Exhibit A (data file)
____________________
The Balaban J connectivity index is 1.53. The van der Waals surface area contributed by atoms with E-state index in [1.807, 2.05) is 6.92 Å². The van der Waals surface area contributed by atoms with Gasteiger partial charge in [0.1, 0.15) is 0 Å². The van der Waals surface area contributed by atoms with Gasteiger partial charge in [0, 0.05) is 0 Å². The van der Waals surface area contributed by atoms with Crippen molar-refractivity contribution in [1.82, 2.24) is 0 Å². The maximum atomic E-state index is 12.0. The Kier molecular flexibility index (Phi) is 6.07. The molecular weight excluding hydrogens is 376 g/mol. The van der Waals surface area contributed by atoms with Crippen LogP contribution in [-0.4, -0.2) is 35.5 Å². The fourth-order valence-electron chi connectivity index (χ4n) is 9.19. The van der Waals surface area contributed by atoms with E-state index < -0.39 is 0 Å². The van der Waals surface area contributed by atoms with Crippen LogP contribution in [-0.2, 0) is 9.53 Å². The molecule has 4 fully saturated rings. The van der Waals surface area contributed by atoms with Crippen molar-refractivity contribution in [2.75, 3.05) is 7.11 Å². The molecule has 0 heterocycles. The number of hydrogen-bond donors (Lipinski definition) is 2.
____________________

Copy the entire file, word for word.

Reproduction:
The Balaban J connectivity index is 1.53. The van der Waals surface area contributed by atoms with E-state index in [1.807, 2.05) is 6.92 Å². The van der Waals surface area contributed by atoms with Gasteiger partial charge in [0.1, 0.15) is 0 Å². The van der Waals surface area contributed by atoms with Gasteiger partial charge in [0, 0.05) is 0 Å². The van der Waals surface area contributed by atoms with Crippen molar-refractivity contribution in [1.82, 2.24) is 0 Å². The maximum atomic E-state index is 12.0. The Kier molecular flexibility index (Phi) is 6.07. The molecular weight excluding hydrogens is 376 g/mol. The van der Waals surface area contributed by atoms with Crippen LogP contribution in [-0.4, -0.2) is 35.5 Å². The fourth-order valence-electron chi connectivity index (χ4n) is 9.19. The van der Waals surface area contributed by atoms with E-state index < -0.39 is 0 Å². The van der Waals surface area contributed by atoms with Crippen LogP contribution in [-0.2, 0) is 9.53 Å². The molecule has 4 fully saturated rings. The van der Waals surface area contributed by atoms with Crippen molar-refractivity contribution in [2.75, 3.05) is 7.11 Å². The molecule has 0 heterocycles. The number of hydrogen-bond donors (Lipinski definition) is 2.